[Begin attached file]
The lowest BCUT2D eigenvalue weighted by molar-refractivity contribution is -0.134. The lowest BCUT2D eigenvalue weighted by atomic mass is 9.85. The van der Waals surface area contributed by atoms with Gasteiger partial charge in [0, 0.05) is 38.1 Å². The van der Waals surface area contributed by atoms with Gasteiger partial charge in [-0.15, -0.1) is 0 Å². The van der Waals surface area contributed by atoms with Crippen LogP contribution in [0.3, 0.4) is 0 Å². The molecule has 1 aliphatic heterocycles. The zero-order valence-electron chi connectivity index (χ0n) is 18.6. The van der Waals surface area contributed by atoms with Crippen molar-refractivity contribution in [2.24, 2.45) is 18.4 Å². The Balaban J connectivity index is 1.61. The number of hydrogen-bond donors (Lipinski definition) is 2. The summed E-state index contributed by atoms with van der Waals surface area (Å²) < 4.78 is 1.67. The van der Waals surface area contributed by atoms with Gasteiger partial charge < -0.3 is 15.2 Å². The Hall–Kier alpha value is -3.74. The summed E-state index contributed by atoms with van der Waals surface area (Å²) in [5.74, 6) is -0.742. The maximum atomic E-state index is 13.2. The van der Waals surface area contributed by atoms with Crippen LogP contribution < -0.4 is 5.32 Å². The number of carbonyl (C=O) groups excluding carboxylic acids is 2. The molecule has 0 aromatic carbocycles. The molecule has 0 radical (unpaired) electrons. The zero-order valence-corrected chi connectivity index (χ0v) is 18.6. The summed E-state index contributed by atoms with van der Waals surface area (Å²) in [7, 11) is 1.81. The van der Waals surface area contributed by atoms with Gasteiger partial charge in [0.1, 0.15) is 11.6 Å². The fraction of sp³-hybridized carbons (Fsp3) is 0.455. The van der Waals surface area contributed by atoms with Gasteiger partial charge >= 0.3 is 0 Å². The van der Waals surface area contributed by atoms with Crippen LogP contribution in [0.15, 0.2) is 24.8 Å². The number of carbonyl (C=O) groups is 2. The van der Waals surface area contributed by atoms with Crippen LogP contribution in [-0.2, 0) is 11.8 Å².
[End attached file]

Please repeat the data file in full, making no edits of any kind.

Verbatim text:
The lowest BCUT2D eigenvalue weighted by molar-refractivity contribution is -0.134. The lowest BCUT2D eigenvalue weighted by atomic mass is 9.85. The van der Waals surface area contributed by atoms with Gasteiger partial charge in [0, 0.05) is 38.1 Å². The van der Waals surface area contributed by atoms with Gasteiger partial charge in [-0.15, -0.1) is 0 Å². The van der Waals surface area contributed by atoms with Crippen LogP contribution in [0.3, 0.4) is 0 Å². The molecule has 1 aliphatic heterocycles. The zero-order valence-electron chi connectivity index (χ0n) is 18.6. The van der Waals surface area contributed by atoms with Crippen molar-refractivity contribution in [2.24, 2.45) is 18.4 Å². The Balaban J connectivity index is 1.61. The number of hydrogen-bond donors (Lipinski definition) is 2. The summed E-state index contributed by atoms with van der Waals surface area (Å²) < 4.78 is 1.67. The van der Waals surface area contributed by atoms with Gasteiger partial charge < -0.3 is 15.2 Å². The Hall–Kier alpha value is -3.74. The summed E-state index contributed by atoms with van der Waals surface area (Å²) in [5.74, 6) is -0.742. The maximum atomic E-state index is 13.2. The van der Waals surface area contributed by atoms with Crippen LogP contribution < -0.4 is 5.32 Å². The number of carbonyl (C=O) groups excluding carboxylic acids is 2. The molecule has 0 aromatic carbocycles. The molecule has 0 radical (unpaired) electrons. The zero-order valence-corrected chi connectivity index (χ0v) is 18.6. The summed E-state index contributed by atoms with van der Waals surface area (Å²) in [7, 11) is 1.81. The van der Waals surface area contributed by atoms with Gasteiger partial charge in [0.1, 0.15) is 11.6 Å². The fraction of sp³-hybridized carbons (Fsp3) is 0.455. The van der Waals surface area contributed by atoms with Gasteiger partial charge >= 0.3 is 0 Å². The van der Waals surface area contributed by atoms with Crippen LogP contribution in [0.15, 0.2) is 24.8 Å². The number of carbonyl (C=O) groups is 2. The van der Waals surface area contributed by atoms with Crippen LogP contribution in [-0.2, 0) is 11.8 Å².